Idiopathic reactions are responsible for up to one third of all type I hypersensitivity reactions. The diagnosis is one of exclusion, after a complete medical history, skin prick testing, serum specific IgE levels, radioallergosorbent test (RAST), and other lab testing reveal no recognizable external trigger. Similarly, any other diseases that could mimic the anaphylactic hypersensitivity reaction picture should be ruled out. Patients should also be evaluated for mastocytosis or clonal mast cell disorders. Serum tryptase can be very useful in differentiating anaphylaxis from many conditions that can masquerade as anaphylaxis. The attack rate is variable and fatalities can occur. Patients typically present with symptoms identical to those of other type I hypersensitivity reactions and individual patients tend to have the same physical manifestations on repeated episodes.
Less common etiologies
Physical urticaria is an eruption in response to physical stimuli. Several defined subtypes of this phenomenon include dermatographic, cold, heat, adrenergic, cholinergic, aquagenic, solar, pressure, vibratory, and exercise-induced/food and exercise-induced. Severe, life-threatening responses to physical stimuli are exceedingly rare. Of all the physical urticarias, exercise-induced and food-exercise-induced urticaria/anaphylaxis and primary cold urticaria have the highest incidence of associated anaphylaxis.
Viral infections, while not a primary cause of urticaria, have also been known to exacerbate urticarial reactions. It is thought that the up-regulation of cytokines during acute phases of illness may lead to an enhanced state of mediator release from mast cells.
The differential diagnosis of histamine-mediated emergencies in dermatology is extensive. Because cutaneous signs such as urticaria are frequently the earliest signs of life-threatening events, conditions with an urticarial component must be ruled out. These include insect bite reactions, Sweets’ syndrome (acute febrile neutrophilic dermatosis), the urticarial stage of bullous pemphigoid, acute contact dermatitis of the face, urticarial drug reactions, and urtication caused by rubbing of the lesions of urticaria pigmentosa. The prolonged duration of the individual urticarial lesions in these conditions helps to differentiate them from true urticaria, lesions of which typically last for less than 24 hours.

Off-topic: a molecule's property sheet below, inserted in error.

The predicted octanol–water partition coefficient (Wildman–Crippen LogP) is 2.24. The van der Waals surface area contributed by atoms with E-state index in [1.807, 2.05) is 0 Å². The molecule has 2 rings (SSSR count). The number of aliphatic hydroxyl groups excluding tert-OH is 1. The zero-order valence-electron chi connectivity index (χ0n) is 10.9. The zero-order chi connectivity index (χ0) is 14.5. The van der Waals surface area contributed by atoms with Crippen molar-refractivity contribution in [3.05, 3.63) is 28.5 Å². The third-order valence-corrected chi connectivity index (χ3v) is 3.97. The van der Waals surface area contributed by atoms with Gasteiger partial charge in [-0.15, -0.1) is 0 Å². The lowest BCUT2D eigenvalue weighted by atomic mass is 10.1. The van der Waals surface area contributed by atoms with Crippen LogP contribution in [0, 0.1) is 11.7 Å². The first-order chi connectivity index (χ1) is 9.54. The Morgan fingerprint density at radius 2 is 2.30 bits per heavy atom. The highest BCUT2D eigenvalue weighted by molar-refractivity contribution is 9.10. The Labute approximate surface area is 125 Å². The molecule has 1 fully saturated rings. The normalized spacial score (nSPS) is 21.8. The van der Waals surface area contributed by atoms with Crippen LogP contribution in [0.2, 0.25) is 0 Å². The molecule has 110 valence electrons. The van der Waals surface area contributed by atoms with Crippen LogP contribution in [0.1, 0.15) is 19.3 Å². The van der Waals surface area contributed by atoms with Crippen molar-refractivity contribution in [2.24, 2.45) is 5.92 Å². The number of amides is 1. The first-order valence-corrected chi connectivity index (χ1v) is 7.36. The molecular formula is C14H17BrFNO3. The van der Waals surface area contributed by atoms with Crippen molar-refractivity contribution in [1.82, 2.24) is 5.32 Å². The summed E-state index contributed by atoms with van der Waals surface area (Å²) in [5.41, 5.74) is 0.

Urticaria and Angioedema
A comprehensive history and physical examination are essential in the diagnosis of a suspected histamine-mediated emergency. The sequential exposure of an agent with the development of signs and symptoms, along with details of disease duration, known allergens, occupation, history and frequency of similar episodes, duration of previous episodes and any previously successful or unsuccessful therapies should be reviewed. A thorough physical exam assessing morphology, location, and duration of cutaneous signs of histamine release, in particular urticaria and angioedema, should also be undertaken. Specific testing should be based on information provided in the history and physical and may include blood tests, skin biopsies of notable lesions in patients with lesions lasting more than 24 hours, food challenges, skin testing for allergens, and tests designed to look for functional autoantibodies against IgE or the high-affinity receptor (Fcε (epsilon) R1) of dermal mast cells and basophils.
A measurement of serum and urine histamine and histamine metabolites and the serum tryptase level can be done to demonstrate mast cell or basophil activation. Serum histamine levels remain elevated for only 30-60 minutes after the onset of symptoms; therefore normal serum histamine levels cannot rule out a serious histamine-mediated reaction. A 24-hour urine study of methylhistamine is more accurate and should be initiated as soon as possible after symptoms begin. Tryptase is a proteinase specific to mast cells and levels remain elevated for up to 5 hours after mast cell activation. In cases of anaphylaxis, levels are expected to exceed 10 ng/mL and can increase greater than 100 ng/mL in anaphylaxis from hymenoptera stings or medications.
Allergen-specific skin testing or radioallergosorbent (RAST) testing can be used to identify certain causes of immunologic IgE-mediated reactions to food, latex, stinging insects, and other environmental allergens. These reactions can manifest as acute urticaria, angioedema, contact urticaria, or anaphylaxis. The recent National Institute for Health and Clinical Excellence guidelines recommend that all children with a clinically suspected immediate-type hypersensitivity reaction, based on an allergy focused clinical history, undergo skin prick testing or specific IgE blood tests, in order to confirm the diagnosis. Additionally, these tests should only be performed where facilities are available to quickly manage and treat an anaphylactic reaction. Patients with severe chronic urticaria should be tested for thyroid autoantibodies as well as have thyroid function tests performed if clinically relevant. Patients with chronic urticaria have a higher incidence of thyroid autoantibodies and may indicate an autoimmune etiology of the patient’s urticaria. Limitations exist in confirming the presence of functional serum autoantibodies. Immunoassays for anti-Fcε (epsilon) RI and anti-IgE may not be completely accurate as patients may have non-functional as well as functional autoantibodies. Autologous serum skin tests (ASSTs) can be a helpful screening tool. They involve intradermal injections of autologous serum versus a saline controls with positive results demonstrated by a pink wheal response at 30 minutes that is 1.5 mm greater in diameter. Further research is necessary to find accurate means to diagnose patients with functional autoantibodies and an autoimmune etiology of anaphylaxis.